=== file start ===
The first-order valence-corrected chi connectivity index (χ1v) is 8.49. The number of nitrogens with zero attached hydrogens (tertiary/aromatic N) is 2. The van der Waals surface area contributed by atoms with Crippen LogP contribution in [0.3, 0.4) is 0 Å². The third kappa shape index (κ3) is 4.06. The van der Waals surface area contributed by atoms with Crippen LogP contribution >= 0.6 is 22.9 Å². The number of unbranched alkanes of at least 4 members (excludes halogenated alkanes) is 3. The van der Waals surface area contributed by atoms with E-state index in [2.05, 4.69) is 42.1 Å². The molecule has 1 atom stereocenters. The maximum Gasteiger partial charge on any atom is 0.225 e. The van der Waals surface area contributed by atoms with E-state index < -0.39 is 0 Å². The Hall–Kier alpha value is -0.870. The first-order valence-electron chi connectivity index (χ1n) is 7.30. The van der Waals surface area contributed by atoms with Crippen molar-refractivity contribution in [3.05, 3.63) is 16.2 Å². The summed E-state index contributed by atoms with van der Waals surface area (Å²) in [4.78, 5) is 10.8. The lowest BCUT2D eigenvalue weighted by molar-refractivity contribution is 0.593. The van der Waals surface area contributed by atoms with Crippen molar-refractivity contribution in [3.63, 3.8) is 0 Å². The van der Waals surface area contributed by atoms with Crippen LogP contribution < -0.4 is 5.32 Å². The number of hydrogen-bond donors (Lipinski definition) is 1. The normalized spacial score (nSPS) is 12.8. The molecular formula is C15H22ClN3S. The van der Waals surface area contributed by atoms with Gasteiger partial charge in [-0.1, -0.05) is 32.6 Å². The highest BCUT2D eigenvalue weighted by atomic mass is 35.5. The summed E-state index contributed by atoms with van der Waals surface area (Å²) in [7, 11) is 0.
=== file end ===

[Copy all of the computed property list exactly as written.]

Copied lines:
The first-order valence-corrected chi connectivity index (χ1v) is 8.49. The number of nitrogens with zero attached hydrogens (tertiary/aromatic N) is 2. The van der Waals surface area contributed by atoms with Crippen LogP contribution in [0.3, 0.4) is 0 Å². The third kappa shape index (κ3) is 4.06. The van der Waals surface area contributed by atoms with Crippen LogP contribution >= 0.6 is 22.9 Å². The number of unbranched alkanes of at least 4 members (excludes halogenated alkanes) is 3. The van der Waals surface area contributed by atoms with E-state index in [2.05, 4.69) is 42.1 Å². The molecule has 1 atom stereocenters. The maximum Gasteiger partial charge on any atom is 0.225 e. The van der Waals surface area contributed by atoms with E-state index < -0.39 is 0 Å². The Hall–Kier alpha value is -0.870. The first-order valence-electron chi connectivity index (χ1n) is 7.30. The van der Waals surface area contributed by atoms with Crippen molar-refractivity contribution in [3.05, 3.63) is 16.2 Å². The summed E-state index contributed by atoms with van der Waals surface area (Å²) in [4.78, 5) is 10.8. The lowest BCUT2D eigenvalue weighted by molar-refractivity contribution is 0.593. The van der Waals surface area contributed by atoms with Crippen molar-refractivity contribution in [3.63, 3.8) is 0 Å². The van der Waals surface area contributed by atoms with Crippen LogP contribution < -0.4 is 5.32 Å². The number of hydrogen-bond donors (Lipinski definition) is 1. The normalized spacial score (nSPS) is 12.8. The molecular formula is C15H22ClN3S. The van der Waals surface area contributed by atoms with Gasteiger partial charge in [-0.1, -0.05) is 32.6 Å². The highest BCUT2D eigenvalue weighted by atomic mass is 35.5. The summed E-state index contributed by atoms with van der Waals surface area (Å²) in [7, 11) is 0.